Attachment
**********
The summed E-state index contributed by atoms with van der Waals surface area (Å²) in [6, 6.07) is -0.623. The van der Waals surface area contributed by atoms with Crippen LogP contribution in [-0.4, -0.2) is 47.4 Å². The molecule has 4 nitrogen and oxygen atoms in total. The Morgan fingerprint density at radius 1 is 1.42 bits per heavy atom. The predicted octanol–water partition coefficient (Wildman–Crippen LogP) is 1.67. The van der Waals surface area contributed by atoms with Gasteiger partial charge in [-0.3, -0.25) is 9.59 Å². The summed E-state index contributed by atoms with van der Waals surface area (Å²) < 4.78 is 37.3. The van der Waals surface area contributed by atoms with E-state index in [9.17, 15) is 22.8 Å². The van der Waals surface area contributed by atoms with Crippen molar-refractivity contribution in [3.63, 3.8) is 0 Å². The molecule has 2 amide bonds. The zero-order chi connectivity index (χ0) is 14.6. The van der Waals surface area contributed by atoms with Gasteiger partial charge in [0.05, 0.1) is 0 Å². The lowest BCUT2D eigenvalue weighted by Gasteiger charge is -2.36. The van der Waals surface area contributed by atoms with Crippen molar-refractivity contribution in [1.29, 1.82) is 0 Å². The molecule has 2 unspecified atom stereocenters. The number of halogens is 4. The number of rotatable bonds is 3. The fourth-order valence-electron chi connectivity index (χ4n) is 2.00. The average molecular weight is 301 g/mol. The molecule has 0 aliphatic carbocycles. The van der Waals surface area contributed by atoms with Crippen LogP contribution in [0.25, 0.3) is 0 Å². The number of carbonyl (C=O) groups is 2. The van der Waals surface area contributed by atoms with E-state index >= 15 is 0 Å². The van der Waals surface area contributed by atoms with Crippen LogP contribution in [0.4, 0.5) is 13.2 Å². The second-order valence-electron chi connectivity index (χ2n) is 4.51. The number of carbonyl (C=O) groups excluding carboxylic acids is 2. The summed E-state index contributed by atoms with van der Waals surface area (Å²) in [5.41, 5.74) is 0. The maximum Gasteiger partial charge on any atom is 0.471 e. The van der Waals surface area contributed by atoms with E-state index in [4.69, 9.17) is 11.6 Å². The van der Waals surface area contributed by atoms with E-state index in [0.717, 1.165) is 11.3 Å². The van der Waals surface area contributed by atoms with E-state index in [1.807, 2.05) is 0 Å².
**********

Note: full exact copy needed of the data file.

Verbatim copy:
The summed E-state index contributed by atoms with van der Waals surface area (Å²) in [6, 6.07) is -0.623. The van der Waals surface area contributed by atoms with Crippen LogP contribution in [-0.4, -0.2) is 47.4 Å². The molecule has 4 nitrogen and oxygen atoms in total. The Morgan fingerprint density at radius 1 is 1.42 bits per heavy atom. The predicted octanol–water partition coefficient (Wildman–Crippen LogP) is 1.67. The van der Waals surface area contributed by atoms with Gasteiger partial charge in [-0.3, -0.25) is 9.59 Å². The summed E-state index contributed by atoms with van der Waals surface area (Å²) < 4.78 is 37.3. The van der Waals surface area contributed by atoms with E-state index in [9.17, 15) is 22.8 Å². The van der Waals surface area contributed by atoms with Crippen molar-refractivity contribution in [3.63, 3.8) is 0 Å². The molecule has 2 amide bonds. The zero-order chi connectivity index (χ0) is 14.6. The van der Waals surface area contributed by atoms with Gasteiger partial charge in [0.05, 0.1) is 0 Å². The lowest BCUT2D eigenvalue weighted by Gasteiger charge is -2.36. The van der Waals surface area contributed by atoms with Crippen molar-refractivity contribution in [1.29, 1.82) is 0 Å². The molecule has 2 unspecified atom stereocenters. The number of halogens is 4. The number of rotatable bonds is 3. The fourth-order valence-electron chi connectivity index (χ4n) is 2.00. The average molecular weight is 301 g/mol. The molecule has 0 aliphatic carbocycles. The van der Waals surface area contributed by atoms with Crippen LogP contribution in [0.25, 0.3) is 0 Å². The number of carbonyl (C=O) groups is 2. The van der Waals surface area contributed by atoms with E-state index >= 15 is 0 Å². The van der Waals surface area contributed by atoms with Crippen LogP contribution in [0.4, 0.5) is 13.2 Å². The second-order valence-electron chi connectivity index (χ2n) is 4.51. The number of carbonyl (C=O) groups excluding carboxylic acids is 2. The summed E-state index contributed by atoms with van der Waals surface area (Å²) in [5.41, 5.74) is 0. The maximum Gasteiger partial charge on any atom is 0.471 e. The van der Waals surface area contributed by atoms with E-state index in [4.69, 9.17) is 11.6 Å². The van der Waals surface area contributed by atoms with E-state index in [0.717, 1.165) is 11.3 Å². The van der Waals surface area contributed by atoms with E-state index in [1.807, 2.05) is 0 Å².